Let me count a few of the ways.
Divorce: A generation ago, the odds were one in four that a child would witness his parents' breakup; today, they are one in two. Since 1960, a forty-year period in which the marriage rate has declined by a third, the divorce rate (despite small recent improvements) has more than doubled.
The year 1974 was a landmark of sorts. In that year, divorce replaced death as the principal cause of family dissolution. Today, so deeply entrenched is divorce that Lawrence Stone has called it as much a part of our culture and our lives as death and taxes.
Out-of-Wedlock Births: In 1994, for the first time in American history, more than half of all firstborn children were conceived or born out of wedlock--the culmination of a long-term trend. Among teenagers, that trend is even more alarming; today, over three-quarters of all births to teenagers occur outside of marriage, while in fifteen of our nation's largest cities, the teenage out-of-wedlock birth ratio exceeds ninety percent.
Single-Parent Families: Between 1960 and 1998, the percentage of single-parent families--overwhelmingly headed by mothers--more than tripled. It is estimated that more than one-third of American children are now living apart from their biological fathers, and about forty percent of such children have not seen their fathers in at least a year.
Cohabitation: Between 1960 and 2000, the number of couples cohabiting increased almost elevenfold, from under five hundred thousand to five and a half million, with the biggest spike occurring in the 1990s. Today, more than half of all marriages are preceded by a period of cohabitation, and the number is even higher among men and women in their twenties and thirties, for whom cohabitation is replacing marriage.
That these arrangements are inherently unstable has been amply confirmed by research: According to the sociologist Pamela J. Smock, "only about one-sixth of cohabitations last at least three years and only one-tenth last five years or more." As for couples who cohabit before marriage, contrary to popular wisdom, the chances of a subsequent divorce are almost double those for couples who marry without prior cohabitation. What all this means for the many children born to cohabiting couples is depressingly plain.
Fertility: The fertility rate, which peaked at 3.65 children per woman at the height of the baby boom in 1957, declined rapidly and has settled at around 2.0 today. It is true that with the one big exception of the post-World War II period, fertility has been on the decline for several centuries--but since 1975, for the first time in our history, we have been hovering right at or below the rate necessary to replace the population, and are likely to remain there. From being a child- and family-oriented society, we are becoming a society in which children are not only less heard but less seen.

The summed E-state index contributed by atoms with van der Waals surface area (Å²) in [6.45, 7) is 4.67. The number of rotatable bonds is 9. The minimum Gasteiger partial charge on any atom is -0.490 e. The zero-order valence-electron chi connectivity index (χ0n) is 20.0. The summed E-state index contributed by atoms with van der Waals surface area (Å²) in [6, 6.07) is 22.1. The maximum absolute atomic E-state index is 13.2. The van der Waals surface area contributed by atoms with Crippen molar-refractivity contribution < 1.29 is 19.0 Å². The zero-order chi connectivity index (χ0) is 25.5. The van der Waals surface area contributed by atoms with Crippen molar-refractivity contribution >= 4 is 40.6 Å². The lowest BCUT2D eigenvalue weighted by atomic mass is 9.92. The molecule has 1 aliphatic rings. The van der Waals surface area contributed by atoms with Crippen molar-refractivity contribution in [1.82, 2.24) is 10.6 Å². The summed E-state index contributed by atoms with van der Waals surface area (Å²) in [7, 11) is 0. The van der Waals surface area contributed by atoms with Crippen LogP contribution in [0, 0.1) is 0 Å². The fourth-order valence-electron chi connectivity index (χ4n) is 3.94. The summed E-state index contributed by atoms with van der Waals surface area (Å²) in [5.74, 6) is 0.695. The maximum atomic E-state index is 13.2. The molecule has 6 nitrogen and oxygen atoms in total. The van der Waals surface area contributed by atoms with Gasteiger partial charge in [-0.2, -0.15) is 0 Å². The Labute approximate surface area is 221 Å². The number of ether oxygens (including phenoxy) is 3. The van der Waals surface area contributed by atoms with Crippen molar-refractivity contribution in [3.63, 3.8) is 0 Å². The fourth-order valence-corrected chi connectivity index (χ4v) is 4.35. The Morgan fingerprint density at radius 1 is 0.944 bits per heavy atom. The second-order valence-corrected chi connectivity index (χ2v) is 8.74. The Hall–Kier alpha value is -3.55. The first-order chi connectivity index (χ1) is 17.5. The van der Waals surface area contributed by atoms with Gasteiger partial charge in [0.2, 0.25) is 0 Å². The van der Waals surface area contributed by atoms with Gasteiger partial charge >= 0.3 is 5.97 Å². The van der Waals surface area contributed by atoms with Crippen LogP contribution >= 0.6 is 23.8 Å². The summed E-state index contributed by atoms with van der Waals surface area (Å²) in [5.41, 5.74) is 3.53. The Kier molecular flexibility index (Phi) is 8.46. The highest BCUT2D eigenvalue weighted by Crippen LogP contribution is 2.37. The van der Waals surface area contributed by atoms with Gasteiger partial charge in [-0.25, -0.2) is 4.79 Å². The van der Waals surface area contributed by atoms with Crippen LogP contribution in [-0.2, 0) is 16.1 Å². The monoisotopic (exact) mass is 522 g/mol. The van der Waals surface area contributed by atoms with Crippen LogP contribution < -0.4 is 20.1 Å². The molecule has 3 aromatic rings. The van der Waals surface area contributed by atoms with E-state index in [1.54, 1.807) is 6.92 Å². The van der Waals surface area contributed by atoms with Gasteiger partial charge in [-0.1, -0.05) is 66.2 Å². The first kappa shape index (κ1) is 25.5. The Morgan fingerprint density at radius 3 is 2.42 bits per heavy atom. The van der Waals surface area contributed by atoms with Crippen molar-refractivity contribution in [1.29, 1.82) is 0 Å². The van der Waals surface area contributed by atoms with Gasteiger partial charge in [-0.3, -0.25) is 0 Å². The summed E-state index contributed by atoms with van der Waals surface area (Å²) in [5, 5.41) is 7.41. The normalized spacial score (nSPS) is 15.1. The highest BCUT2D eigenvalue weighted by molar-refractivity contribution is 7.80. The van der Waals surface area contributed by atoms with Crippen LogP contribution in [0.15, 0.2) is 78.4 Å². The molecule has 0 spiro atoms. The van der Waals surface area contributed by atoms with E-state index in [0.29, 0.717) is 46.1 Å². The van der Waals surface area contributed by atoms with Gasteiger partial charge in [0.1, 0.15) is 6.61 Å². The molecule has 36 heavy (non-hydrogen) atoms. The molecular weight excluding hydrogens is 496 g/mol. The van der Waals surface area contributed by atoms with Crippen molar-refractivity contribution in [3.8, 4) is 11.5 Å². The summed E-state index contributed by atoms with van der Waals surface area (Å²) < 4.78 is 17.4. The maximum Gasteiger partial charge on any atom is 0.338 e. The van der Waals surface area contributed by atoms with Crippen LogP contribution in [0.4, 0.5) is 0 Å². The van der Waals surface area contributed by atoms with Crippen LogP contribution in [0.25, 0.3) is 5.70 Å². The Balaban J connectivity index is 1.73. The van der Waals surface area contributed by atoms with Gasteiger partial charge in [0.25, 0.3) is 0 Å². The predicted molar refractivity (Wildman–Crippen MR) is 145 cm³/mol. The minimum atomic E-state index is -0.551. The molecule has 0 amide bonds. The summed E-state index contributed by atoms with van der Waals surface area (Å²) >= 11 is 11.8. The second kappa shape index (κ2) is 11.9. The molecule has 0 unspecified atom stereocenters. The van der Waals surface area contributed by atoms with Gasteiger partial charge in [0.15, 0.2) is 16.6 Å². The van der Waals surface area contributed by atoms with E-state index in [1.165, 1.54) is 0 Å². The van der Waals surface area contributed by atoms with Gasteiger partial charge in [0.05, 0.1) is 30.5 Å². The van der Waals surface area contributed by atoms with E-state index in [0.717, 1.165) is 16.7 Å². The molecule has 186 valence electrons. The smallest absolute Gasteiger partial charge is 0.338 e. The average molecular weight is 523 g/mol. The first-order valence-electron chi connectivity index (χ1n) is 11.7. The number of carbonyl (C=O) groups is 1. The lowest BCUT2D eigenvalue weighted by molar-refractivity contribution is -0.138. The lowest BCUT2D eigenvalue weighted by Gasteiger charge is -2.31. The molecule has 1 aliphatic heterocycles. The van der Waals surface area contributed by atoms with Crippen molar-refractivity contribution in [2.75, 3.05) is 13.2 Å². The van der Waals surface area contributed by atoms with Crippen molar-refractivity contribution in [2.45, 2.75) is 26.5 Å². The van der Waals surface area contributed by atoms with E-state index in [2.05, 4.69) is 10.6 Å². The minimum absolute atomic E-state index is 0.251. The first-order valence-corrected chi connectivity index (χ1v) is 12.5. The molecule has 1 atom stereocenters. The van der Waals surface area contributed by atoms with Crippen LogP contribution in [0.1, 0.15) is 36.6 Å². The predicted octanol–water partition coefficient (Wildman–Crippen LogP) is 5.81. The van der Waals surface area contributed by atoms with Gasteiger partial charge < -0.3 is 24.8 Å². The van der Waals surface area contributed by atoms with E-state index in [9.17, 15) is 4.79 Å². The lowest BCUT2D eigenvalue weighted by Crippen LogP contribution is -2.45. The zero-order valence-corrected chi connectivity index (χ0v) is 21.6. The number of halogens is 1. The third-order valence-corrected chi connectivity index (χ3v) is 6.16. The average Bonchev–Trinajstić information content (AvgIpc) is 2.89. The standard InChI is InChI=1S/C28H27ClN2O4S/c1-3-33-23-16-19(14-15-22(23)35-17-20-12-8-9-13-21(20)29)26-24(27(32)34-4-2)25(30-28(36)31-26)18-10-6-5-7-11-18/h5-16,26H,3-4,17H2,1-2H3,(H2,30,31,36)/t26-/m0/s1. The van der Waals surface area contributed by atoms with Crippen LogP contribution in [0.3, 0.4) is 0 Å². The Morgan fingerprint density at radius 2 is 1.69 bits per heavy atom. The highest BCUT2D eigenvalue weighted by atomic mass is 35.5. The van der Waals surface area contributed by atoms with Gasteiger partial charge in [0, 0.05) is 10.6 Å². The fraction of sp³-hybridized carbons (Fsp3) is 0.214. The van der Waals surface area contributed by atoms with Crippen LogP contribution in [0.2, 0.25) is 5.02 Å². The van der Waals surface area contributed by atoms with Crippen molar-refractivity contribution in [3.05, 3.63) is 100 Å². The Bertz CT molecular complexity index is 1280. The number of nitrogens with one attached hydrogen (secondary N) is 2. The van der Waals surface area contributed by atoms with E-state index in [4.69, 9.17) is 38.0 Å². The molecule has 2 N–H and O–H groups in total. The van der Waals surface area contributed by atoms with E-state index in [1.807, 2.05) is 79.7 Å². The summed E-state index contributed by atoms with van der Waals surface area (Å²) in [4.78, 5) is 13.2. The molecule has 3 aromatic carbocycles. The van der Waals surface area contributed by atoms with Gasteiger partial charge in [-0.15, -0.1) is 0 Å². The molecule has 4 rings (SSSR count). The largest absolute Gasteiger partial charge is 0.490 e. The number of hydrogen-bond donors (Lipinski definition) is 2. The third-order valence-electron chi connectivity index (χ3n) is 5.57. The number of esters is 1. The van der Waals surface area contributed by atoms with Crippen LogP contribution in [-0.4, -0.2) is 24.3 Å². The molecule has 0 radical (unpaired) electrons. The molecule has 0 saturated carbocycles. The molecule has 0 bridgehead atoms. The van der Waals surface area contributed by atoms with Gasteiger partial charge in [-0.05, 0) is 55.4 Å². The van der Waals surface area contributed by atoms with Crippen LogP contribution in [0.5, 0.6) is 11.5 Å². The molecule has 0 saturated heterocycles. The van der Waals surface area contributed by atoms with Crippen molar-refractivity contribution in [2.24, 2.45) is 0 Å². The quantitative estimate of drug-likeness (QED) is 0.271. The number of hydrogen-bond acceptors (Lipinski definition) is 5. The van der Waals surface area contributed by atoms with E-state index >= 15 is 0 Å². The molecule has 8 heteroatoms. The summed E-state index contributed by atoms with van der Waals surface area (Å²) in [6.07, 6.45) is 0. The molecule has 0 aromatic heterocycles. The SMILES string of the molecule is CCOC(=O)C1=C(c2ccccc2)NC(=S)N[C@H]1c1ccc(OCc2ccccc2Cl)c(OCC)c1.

The results of the 2000 Census, released in May 2001, confirmed these trends. The number of Americans living alone, The New York Times reported, surpassed the number of married couples with children. During the 1990s, the number of families headed by single mothers grew at a rate nearly five times that of families headed by a mother and father. The Census counted 5.5 million unmarried couples, up from 3.2 million in 1990. As The Washington Post summarized, "The statistics showed no reversal of a decades-long national trend away from the historically dominant household, married couples with children.''
Statistics are cold things--in this case, properly so. For the picture conjured up by these, and other statistics I could have cited just as readily, is a chilling one: Since 1960, fewer people are marrying, they are doing so later in life, they are having fewer children, they are spending less time with the children they do have, and they are divorcing much more frequently. Those who do not marry are having sexual relations at an earlier age and contracting sexually transmitted diseases at much higher rates, cohabiting in unprecedented numbers, and having a record number of children out of wedlock. Finally, more children than ever before live with only one parent.